# Poncelet–Steiner theorem

To draw the parallel (h) to a diameter g through any given point P. Chose auxiliary point C anywhere on the straight line through B and P outside of BP. (Steiner)

In Euclidean geometry, the Poncelet–Steiner theorem is one of several results concerning compass and straightedge constructions with additional restrictions. This result states that whatever can be constructed by straightedge and compass together can be constructed by straightedge alone, provided that a single circle and its centre are given.

## History

In the tenth century, the Persian mathematician Abu al-Wafa' Buzjani (940−998) considered geometric constructions using a straightedge and a compass with a fixed opening, a so-called rusty compass. Constructions of this type appeared to have some practical significance as they were used by artists Leonardo da Vinci and Albrecht Dürer in Europe in the late fifteenth century. A new viewpoint developed in the mid sixteenth century when the size of the opening was considered fixed but arbitrary and the question of how many of Euclid's constructions could be obtained was paramount.[1]

Renaissance mathematician Lodovico Ferrari, a student of Gerolamo Cardano in a "mathematical challenge" against Niccolò Fontana Tartaglia was able to show that "all of Euclid" (that is, the straightedge and compass constructions in the first six books of Euclid's Elements) could be accomplished with a straightedge and rusty compass. Within ten years additional sets of solutions were obtained by Cardano, Tartaglia and Tartaglia's student Benedetti. During the next century these solutions were generally forgotten until, in 1673, Georg Mohr published (anonymously and in Dutch) Euclidis Curiosi containing his own solutions. Mohr had only heard about the existence of the earlier results and this led him to work on the problem.[2]

Showing that "all of Euclid" could be performed with straightedge and rusty compass is not the same as proving that all straightedge and compass constructions could be done with a straightedge and just a rusty compass. Such a proof would require the formalization of what a straightedge and compass could construct. This groundwork was provided by Jean Victor Poncelet in 1822. He also conjectured and suggested a possible proof that a straightedge and rusty compass would be equivalent to a straightedge and compass, and moreover, the rusty compass need only be used once. The result that a straightedge and single circle with given centre is equivalent to a straightedge and compass was proved by Jakob Steiner in 1833.[3][1]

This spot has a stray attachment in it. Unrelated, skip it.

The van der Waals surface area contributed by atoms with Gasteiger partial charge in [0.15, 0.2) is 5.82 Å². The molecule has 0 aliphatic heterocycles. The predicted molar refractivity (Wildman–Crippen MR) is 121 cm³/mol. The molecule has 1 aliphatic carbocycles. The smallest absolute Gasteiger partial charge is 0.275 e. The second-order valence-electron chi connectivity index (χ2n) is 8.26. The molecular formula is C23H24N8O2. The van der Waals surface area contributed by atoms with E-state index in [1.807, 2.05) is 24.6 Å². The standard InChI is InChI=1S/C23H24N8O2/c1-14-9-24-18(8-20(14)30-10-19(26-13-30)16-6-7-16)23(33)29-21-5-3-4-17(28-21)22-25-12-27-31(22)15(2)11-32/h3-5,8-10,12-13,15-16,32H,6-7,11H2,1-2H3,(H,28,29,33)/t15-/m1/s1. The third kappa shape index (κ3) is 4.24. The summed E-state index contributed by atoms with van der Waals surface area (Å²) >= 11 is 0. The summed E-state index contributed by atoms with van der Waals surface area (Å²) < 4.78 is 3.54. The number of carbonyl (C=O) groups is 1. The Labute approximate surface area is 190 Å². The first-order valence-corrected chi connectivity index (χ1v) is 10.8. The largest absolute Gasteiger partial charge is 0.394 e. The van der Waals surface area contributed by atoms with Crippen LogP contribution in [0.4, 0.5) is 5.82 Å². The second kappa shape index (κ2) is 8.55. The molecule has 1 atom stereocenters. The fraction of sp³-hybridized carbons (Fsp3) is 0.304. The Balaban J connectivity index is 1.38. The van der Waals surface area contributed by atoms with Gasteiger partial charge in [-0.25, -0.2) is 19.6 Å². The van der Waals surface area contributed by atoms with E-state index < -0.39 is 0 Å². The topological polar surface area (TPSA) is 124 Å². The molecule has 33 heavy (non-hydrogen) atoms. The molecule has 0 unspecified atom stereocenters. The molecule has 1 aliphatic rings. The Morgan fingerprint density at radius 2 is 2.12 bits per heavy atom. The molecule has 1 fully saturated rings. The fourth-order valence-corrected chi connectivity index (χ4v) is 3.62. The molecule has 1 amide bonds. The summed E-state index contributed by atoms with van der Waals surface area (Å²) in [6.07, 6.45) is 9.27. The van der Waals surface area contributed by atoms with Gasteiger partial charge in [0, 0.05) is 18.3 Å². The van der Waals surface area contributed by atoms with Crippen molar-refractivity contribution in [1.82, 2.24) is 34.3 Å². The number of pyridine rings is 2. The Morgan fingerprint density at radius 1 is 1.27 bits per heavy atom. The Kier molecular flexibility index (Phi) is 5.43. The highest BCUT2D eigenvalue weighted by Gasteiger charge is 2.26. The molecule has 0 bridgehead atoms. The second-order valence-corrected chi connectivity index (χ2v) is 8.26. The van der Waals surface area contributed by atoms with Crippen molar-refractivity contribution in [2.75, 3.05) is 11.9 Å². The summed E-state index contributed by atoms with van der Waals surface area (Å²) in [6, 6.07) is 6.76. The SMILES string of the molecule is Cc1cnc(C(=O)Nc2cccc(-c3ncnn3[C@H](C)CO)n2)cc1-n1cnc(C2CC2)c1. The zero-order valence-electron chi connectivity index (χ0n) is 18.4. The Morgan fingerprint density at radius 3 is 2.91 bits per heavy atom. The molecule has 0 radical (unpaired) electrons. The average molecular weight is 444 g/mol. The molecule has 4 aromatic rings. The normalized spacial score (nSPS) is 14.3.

## Other types of restricted construction

The Poncelet–Steiner theorem should be contrasted with the Mohr–Mascheroni theorem, which states that any compass and straightedge construction can be performed with only a compass.

It is not possible to construct everything that can be constructed with straightedge and compass with straightedge alone. If the centre of the only given circle is not provided, it cannot be obtained by a straightedge alone. Many constructions are impossible with straightedge alone. Something more is required, and a circle with its center identified is sufficient.

The requirement that one circle with its center provided has been since generalized to include alternative but equally restrictive conditions. In one such alternative, the entire circle is not required at all. In 1904, Francesco Severi proved that any small arc together with the centre will suffice.[4]

In two other alternatives, both attributed to D. Cauer,[according to whom?] the centre may be omitted entirely provided that given are either two concentric circles, or two distinct intersecting circles, of which there are two cases: two intersection points and one intersection point (tangential circles). The tangential case itself has two cases: congruent and non-congruent circles. From any of these scenarios, centres can be constructed, reducing the scenario to the original hypothesis.

Still other variations exist. It suffices to have two non-intersecting circles (without their centres) if a centerline point is provided, two non-intersecting circles (without centres) if a single point on the radial axis is provided, or to simply have three non-intersecting circles.[5]

## Notes

1. ^ a b Eves 1963, p.205
2. ^ Retz & Keihn 1989, p.195
3. ^ Jacob Steiner (1833). Die geometrischen Konstructionen, ausgeführt mittelst der geraden Linie und eines festen Kreises, als Lehrgegenstand auf höheren Unterrichts-Anstalten und zur praktischen Benutzung (in German). Berlin: Ferdinand Dümmler. Retrieved 2 April 2013.
4. ^ Retz & Keihn 1989, p. 196
5. ^ Wolfram's Math World

## References

• Eves, Howard (1963), A Survey of Geometry /Volume one, Allyn and Bacon
• Retz, Merlyn; Keihn, Meta Darlene (1989), "Compass and Straightedge Constructions", Historical Topics for the Mathematics Classroom, National Council of Teachers of Mathematics (NCTM), pp. 192–196, ISBN 9780873532815